February 28, 2016

Many owners of large companies in Ukraine prefer micromanagement. I know one trading company, where the owner decides on everything. If he fails to delegate tasks to his top-managers, he has to do everything on his own. Yet, when a company grows bigger, such management style results in the decreased speed of management and ultimately thwarts the company’s development. Moreover, owners often tend to take emotional decisions, whereas top managers rely on facts, such as financial indicators. As a rule, owners in the West rest upon financials, as well as the strategy, mission and vision they outlined for the company in the long run.

There are well-structured holdings in Ukraine, yet many of them don’t have a strategy. Owners and managers of these holdings do not see what their company will be like, let’s say, in two years. They follow the principle “let’s hold on for a couple of months and see how it goes”. Such companies won’t last in the market. Strategy development and implementation is especially crucial for agricultural holdings. For example, we have a long production cycle which is why reasonable crop rotation is necessary to maintain a good balance of nutrients in the soil and to protect it from water and wind erosion. This has a direct impact on the quality of our production. When the companies have only short-term considerations, they keep on sowing sunflower until the soil is completely exhausted.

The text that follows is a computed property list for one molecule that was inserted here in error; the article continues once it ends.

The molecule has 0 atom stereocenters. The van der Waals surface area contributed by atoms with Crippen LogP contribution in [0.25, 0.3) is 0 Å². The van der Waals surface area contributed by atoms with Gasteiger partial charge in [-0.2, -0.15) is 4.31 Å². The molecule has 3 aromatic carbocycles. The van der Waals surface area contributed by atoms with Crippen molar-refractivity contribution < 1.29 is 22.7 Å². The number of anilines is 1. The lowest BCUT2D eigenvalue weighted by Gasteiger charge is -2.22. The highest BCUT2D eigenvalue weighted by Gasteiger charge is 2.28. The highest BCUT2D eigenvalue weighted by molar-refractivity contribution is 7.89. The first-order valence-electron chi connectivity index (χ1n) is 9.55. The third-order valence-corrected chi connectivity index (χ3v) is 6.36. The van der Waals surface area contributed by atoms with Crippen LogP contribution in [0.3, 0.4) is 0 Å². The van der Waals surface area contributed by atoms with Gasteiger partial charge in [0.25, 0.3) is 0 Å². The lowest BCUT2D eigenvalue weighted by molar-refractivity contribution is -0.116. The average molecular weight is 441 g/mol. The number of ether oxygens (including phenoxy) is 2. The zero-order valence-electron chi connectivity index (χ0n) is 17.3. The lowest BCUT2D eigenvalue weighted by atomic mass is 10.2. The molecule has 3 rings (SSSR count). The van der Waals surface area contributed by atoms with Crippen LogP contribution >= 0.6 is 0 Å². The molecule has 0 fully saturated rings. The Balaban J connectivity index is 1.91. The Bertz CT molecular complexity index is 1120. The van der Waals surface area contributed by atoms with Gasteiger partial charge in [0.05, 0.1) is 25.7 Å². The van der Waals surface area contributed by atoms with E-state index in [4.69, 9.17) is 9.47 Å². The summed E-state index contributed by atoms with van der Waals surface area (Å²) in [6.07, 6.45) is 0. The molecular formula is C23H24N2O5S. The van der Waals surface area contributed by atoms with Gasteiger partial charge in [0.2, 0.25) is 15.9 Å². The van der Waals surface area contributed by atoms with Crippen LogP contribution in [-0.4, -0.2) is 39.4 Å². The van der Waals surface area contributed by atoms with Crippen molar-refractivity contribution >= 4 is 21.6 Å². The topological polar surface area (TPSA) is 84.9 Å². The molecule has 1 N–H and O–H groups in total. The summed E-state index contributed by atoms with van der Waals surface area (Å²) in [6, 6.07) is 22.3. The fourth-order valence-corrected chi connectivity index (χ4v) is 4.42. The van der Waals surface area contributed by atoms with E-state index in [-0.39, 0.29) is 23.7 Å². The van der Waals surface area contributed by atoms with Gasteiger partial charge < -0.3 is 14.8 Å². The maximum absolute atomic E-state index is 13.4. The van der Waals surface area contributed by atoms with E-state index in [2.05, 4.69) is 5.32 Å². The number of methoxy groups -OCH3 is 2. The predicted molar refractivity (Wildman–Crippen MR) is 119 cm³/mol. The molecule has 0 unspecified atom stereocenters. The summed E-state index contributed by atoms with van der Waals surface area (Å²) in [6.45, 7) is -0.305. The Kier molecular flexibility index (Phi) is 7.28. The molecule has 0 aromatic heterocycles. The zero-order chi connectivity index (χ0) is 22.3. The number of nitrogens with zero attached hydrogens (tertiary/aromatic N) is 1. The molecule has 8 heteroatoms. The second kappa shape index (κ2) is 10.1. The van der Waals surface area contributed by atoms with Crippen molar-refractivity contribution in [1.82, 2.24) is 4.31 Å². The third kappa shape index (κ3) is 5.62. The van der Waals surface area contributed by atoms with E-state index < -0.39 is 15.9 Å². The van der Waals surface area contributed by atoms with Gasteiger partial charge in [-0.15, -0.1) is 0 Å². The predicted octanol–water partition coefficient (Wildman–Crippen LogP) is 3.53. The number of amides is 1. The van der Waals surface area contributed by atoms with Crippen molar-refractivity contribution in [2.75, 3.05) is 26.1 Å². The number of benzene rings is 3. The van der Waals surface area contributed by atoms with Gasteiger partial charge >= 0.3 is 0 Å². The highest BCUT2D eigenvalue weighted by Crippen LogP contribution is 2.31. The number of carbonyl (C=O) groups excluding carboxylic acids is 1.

A board of directors is usually established to control the fulfillment of strategic tasks, whereas the tactics of their fulfillment lies in the hands of the company’s chief executive officer. He shapes the team. Ukrainian top managers need to realize that they not only have to build a team of professionals, but they also should delegate responsibility down to all management levels. The more employees take on responsibility, the better it is to manage the company. At the same time, people need to be interested in their responsibility: when a worker achieves key indicators, he/she must be rewarded. What kind of a reward this may be? Compensation, of course. Though, top managers may also be rewarded with company’s stocks. This is how the loyalty of employees is built. Foreign top management is no cure-all solution, so one shouldn’t rely on it only. Oftentimes these people don’t understand the Ukrainian market, language and its specifics.

Management needs a board of directors to provide support and authority. At AgroGeneration we report to the Board of Directors; we have financial controls in place, a security service that operates at all farms. Some holdings even have an internal anti-corruption committee. As President Ronald Reagan once said: “Trust, but verify”.

When Harmelia and AgroGeneration merged, the first thing we did was getting all processes under control. We also appointed a financial director to continually monitor all farms, created the security service and set up a dispatcher service for round-the-clock computer monitoring (GPS-controlled equipment).

When merging, we assessed the efficiency of employees of both companies by KPIs (key performance indicators). By the way, many top and middle managers moved to AgroGeneration from SigmaBleyzer. At AgroGeneration we have introduced KPIs that cover almost all employees. Thus, every worker understands his/her zone of responsibility and performs as effectively as possible. After analyzing all indicators within a span of several years, we have developed KPIs for every farm. They include revenues per hectare, expenditures, land KPIs etc. I have my own performance indicators. Introduction of KPIs helps to understand what the company will look like in the long-term perspective.


Text: John Shmorhun, CEO of AgroGeneration


The article was originally written in Russian and translated by AgroGeneration